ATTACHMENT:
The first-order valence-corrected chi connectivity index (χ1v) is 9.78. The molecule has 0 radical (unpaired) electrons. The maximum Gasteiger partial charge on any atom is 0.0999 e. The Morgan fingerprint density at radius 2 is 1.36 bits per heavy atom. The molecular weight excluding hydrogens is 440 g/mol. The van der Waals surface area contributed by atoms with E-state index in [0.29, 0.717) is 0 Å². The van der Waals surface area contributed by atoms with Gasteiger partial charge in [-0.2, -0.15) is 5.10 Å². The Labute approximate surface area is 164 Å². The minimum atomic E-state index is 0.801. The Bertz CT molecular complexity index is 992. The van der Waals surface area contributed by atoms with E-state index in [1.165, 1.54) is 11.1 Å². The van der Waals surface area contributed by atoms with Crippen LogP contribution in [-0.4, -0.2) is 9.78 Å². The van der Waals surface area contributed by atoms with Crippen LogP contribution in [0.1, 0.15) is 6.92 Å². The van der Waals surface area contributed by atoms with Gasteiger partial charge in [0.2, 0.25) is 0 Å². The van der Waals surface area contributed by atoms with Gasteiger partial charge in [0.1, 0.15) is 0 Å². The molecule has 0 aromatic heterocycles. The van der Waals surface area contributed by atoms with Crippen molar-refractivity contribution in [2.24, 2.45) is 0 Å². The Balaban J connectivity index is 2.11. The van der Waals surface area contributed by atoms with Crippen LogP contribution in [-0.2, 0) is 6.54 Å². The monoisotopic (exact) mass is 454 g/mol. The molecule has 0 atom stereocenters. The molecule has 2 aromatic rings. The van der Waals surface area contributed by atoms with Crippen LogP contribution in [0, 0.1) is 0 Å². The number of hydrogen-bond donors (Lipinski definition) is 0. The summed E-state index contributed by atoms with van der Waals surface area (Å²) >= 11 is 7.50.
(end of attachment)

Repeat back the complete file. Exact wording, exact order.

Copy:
The first-order valence-corrected chi connectivity index (χ1v) is 9.78. The molecule has 0 radical (unpaired) electrons. The maximum Gasteiger partial charge on any atom is 0.0999 e. The Morgan fingerprint density at radius 2 is 1.36 bits per heavy atom. The molecular weight excluding hydrogens is 440 g/mol. The van der Waals surface area contributed by atoms with E-state index in [0.29, 0.717) is 0 Å². The van der Waals surface area contributed by atoms with Gasteiger partial charge in [-0.2, -0.15) is 5.10 Å². The Labute approximate surface area is 164 Å². The minimum atomic E-state index is 0.801. The Bertz CT molecular complexity index is 992. The van der Waals surface area contributed by atoms with E-state index in [1.165, 1.54) is 11.1 Å². The van der Waals surface area contributed by atoms with Crippen LogP contribution in [-0.4, -0.2) is 9.78 Å². The van der Waals surface area contributed by atoms with Crippen LogP contribution in [0.1, 0.15) is 6.92 Å². The van der Waals surface area contributed by atoms with Gasteiger partial charge in [0.2, 0.25) is 0 Å². The van der Waals surface area contributed by atoms with Gasteiger partial charge in [0.1, 0.15) is 0 Å². The molecule has 0 aromatic heterocycles. The van der Waals surface area contributed by atoms with Crippen molar-refractivity contribution in [2.24, 2.45) is 0 Å². The Balaban J connectivity index is 2.11. The van der Waals surface area contributed by atoms with Crippen LogP contribution in [-0.2, 0) is 6.54 Å². The monoisotopic (exact) mass is 454 g/mol. The molecule has 0 atom stereocenters. The molecule has 2 aromatic rings. The van der Waals surface area contributed by atoms with Crippen LogP contribution in [0, 0.1) is 0 Å². The number of hydrogen-bond donors (Lipinski definition) is 0. The summed E-state index contributed by atoms with van der Waals surface area (Å²) >= 11 is 7.50.